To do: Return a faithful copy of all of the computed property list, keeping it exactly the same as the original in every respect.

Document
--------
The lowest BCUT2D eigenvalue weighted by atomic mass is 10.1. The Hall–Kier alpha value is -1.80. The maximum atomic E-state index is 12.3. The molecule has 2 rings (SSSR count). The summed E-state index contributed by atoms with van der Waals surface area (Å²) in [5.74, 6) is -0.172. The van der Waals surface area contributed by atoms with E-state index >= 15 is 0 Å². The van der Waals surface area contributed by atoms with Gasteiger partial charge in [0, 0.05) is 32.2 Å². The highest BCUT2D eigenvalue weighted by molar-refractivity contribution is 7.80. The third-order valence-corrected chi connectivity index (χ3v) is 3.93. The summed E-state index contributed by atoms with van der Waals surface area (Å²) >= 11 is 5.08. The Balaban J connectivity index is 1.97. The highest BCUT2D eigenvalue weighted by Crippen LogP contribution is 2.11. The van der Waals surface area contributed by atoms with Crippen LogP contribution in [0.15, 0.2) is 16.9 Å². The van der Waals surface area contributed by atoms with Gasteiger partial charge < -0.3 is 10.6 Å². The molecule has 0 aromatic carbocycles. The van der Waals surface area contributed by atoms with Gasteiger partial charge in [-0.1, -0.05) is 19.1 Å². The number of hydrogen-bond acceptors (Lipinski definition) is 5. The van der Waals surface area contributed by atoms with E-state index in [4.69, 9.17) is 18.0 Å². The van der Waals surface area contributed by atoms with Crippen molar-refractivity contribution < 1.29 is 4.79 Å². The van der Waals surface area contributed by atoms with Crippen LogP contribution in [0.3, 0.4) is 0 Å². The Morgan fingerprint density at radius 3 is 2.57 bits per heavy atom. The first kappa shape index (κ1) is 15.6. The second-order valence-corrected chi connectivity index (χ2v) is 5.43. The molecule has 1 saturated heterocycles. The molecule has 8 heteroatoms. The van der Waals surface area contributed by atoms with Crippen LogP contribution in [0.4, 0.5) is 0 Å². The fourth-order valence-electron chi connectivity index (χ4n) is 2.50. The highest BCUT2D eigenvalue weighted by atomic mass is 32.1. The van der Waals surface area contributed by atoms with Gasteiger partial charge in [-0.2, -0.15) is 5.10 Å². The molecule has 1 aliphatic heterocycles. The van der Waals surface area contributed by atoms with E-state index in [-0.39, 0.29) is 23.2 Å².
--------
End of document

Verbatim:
The lowest BCUT2D eigenvalue weighted by atomic mass is 10.1. The Hall–Kier alpha value is -1.80. The maximum atomic E-state index is 12.3. The molecule has 2 rings (SSSR count). The summed E-state index contributed by atoms with van der Waals surface area (Å²) in [5.74, 6) is -0.172. The van der Waals surface area contributed by atoms with E-state index >= 15 is 0 Å². The van der Waals surface area contributed by atoms with Gasteiger partial charge in [0, 0.05) is 32.2 Å². The highest BCUT2D eigenvalue weighted by molar-refractivity contribution is 7.80. The third-order valence-corrected chi connectivity index (χ3v) is 3.93. The summed E-state index contributed by atoms with van der Waals surface area (Å²) >= 11 is 5.08. The Balaban J connectivity index is 1.97. The highest BCUT2D eigenvalue weighted by Crippen LogP contribution is 2.11. The van der Waals surface area contributed by atoms with Crippen LogP contribution in [0.15, 0.2) is 16.9 Å². The van der Waals surface area contributed by atoms with Gasteiger partial charge < -0.3 is 10.6 Å². The molecule has 0 aromatic carbocycles. The van der Waals surface area contributed by atoms with Gasteiger partial charge in [-0.1, -0.05) is 19.1 Å². The number of hydrogen-bond acceptors (Lipinski definition) is 5. The van der Waals surface area contributed by atoms with E-state index in [4.69, 9.17) is 18.0 Å². The van der Waals surface area contributed by atoms with Crippen molar-refractivity contribution < 1.29 is 4.79 Å². The van der Waals surface area contributed by atoms with Crippen LogP contribution in [0.3, 0.4) is 0 Å². The Morgan fingerprint density at radius 3 is 2.57 bits per heavy atom. The first kappa shape index (κ1) is 15.6. The second-order valence-corrected chi connectivity index (χ2v) is 5.43. The molecule has 1 saturated heterocycles. The molecule has 8 heteroatoms. The van der Waals surface area contributed by atoms with Crippen LogP contribution in [0.4, 0.5) is 0 Å². The fourth-order valence-electron chi connectivity index (χ4n) is 2.50. The highest BCUT2D eigenvalue weighted by atomic mass is 32.1. The van der Waals surface area contributed by atoms with Gasteiger partial charge in [-0.2, -0.15) is 5.10 Å². The molecule has 1 aliphatic heterocycles. The van der Waals surface area contributed by atoms with E-state index in [-0.39, 0.29) is 23.2 Å².